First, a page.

BONHAM, Texas (BP)–Recently on NBC’s “The Today Show,” host Matt Lauer interviewed the Duggar family. Jim Bob and Michelle Duggar are the Arkansas couple who just welcomed into the world their 17th child.
Among some Americans, typical reactions have included, “Are those people crazy?” and “Don’t they know what causes that?” But among homeschooling families like the Duggars, a greater openness to having more than two children has prompted such responses as, “Isn’t that wonderful! I’d love to get to know those people and see how they do it,” or “Only five more kids and we’ll catch up to them.” I wasn’t too surprised to find out during the course of the interview that they were talking about having more.
Homeschoolers do seem to be a bit different, since most other families are very content to have only two or three children. That seemed to be the reasoning of Matt Lauer who, in spite of acknowledging children are a gift from God, asked, “At what point do you have enough gifts?” He also asked whether after 15 deliveries — they have two sets of twins — having a baby was a little “ho-hum?” Since when is a miracle something you don’t want any more of? How could the birth of a precious baby ever be described as ho-hum?
It was all too obvious that Lauer didn’t understand the Duggars nor did he approve of their convictions. He asked the older kids if they ever felt “jealous” of kids who were in smaller families because of the amount of time their parents could spend with them. The oldest son, Joshua, answered with a clear “no.” He explained that it is not uncommon for a homeschool family to spend 24 hours a day, 7 days a week with one another. Their interests are each other and what each other member of the family is doing.
Among homeschooling families such as ours — we have seven kids — our children’s best friends are their brothers and sisters and mom and dad. Our mornings don’t consist of that mad rush to get everyone up and awake, dressed and fed and ready to get out of the door on time as Lauer described in his introduction to the Duggar interview. In a homeschooling household, our day begins when we awaken, not when we leave the house to our separate locations. We don’t have to all be ready when school starts because teaching the five-year-old to tie his shoes just might be the curriculum for that day.
I realize that large families are not for everyone, but when did it become a bad thing to have kids? When did children become less important than well, just about anything else?
Our family of nine once visited the Dallas/Fort Worth area and while there we searched for a park to provide a break for play. But the only park with which we were familiar was closed to prepare for a festival, and all the roads were blocked.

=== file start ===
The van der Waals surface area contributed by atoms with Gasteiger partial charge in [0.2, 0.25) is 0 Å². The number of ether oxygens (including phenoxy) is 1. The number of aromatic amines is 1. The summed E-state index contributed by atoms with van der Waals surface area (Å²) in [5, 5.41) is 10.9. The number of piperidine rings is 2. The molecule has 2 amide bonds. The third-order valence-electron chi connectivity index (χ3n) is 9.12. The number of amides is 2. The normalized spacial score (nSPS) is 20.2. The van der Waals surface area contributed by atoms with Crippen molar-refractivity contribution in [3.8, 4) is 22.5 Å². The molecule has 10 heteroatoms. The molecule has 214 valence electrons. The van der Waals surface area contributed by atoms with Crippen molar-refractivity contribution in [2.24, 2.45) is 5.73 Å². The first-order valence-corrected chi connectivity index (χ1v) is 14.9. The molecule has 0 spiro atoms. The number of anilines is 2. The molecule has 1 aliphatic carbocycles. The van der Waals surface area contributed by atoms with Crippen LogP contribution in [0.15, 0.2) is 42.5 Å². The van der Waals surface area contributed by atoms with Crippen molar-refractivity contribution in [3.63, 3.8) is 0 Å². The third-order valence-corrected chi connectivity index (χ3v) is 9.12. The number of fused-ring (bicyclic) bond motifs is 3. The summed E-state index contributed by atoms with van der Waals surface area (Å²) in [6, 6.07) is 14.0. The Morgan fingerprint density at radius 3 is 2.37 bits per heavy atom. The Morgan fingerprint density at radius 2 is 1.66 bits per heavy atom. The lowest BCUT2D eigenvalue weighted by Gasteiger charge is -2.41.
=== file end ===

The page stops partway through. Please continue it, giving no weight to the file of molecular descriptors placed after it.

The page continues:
We figured we could easily find another park. Aren’t cities full of places for kids to play? We drove around for over an hour and finally saw what we were looking for — a park. We could see fields of cut grass and towering trees. In between the trees, we could see bright colors of red and yellow and blue. It had to be a park! There must be a playground over yonder hill.
Much to our surprise, there was a playground, but it was for dogs. We all sat there in our 15-passenger van, wide-eyed, alternately blinking and then staring in disbelief — a park with playground equipment for dogs to enjoy. Not one place for a child to run and frolic, not one swing to push, not one slide for a kid. They even had sack dispensers for the owners to throw away their dog’s poop. Now I have been to some really nice parks, but I have never seen sack dispensers for a baby’s diapers. I realize many people view their dogs as their children, but I had not realized the degree to which cities have embraced that shift in thinking.
I don’t think everyone should have a dozen or so kids, but what has happened when a society as a whole condemns you for having and wanting that many children? Scripture tells us in Psalm 127:3-5 that “[t]he fruit of the womb is a reward. Like arrows in the hand of a warrior, so are the children of one’s youth. How blessed is the man whose quiver is full of them; they will not be ashamed….”
Doesn’t Scripture also say in Isaiah 5:20, “Woe to those who call evil good and good evil”? Christians need to ask some hard questions when a large family is treated as though they should be ashamed.
Susann Hall is a homeschooling mother who lives in Bonham, Texas.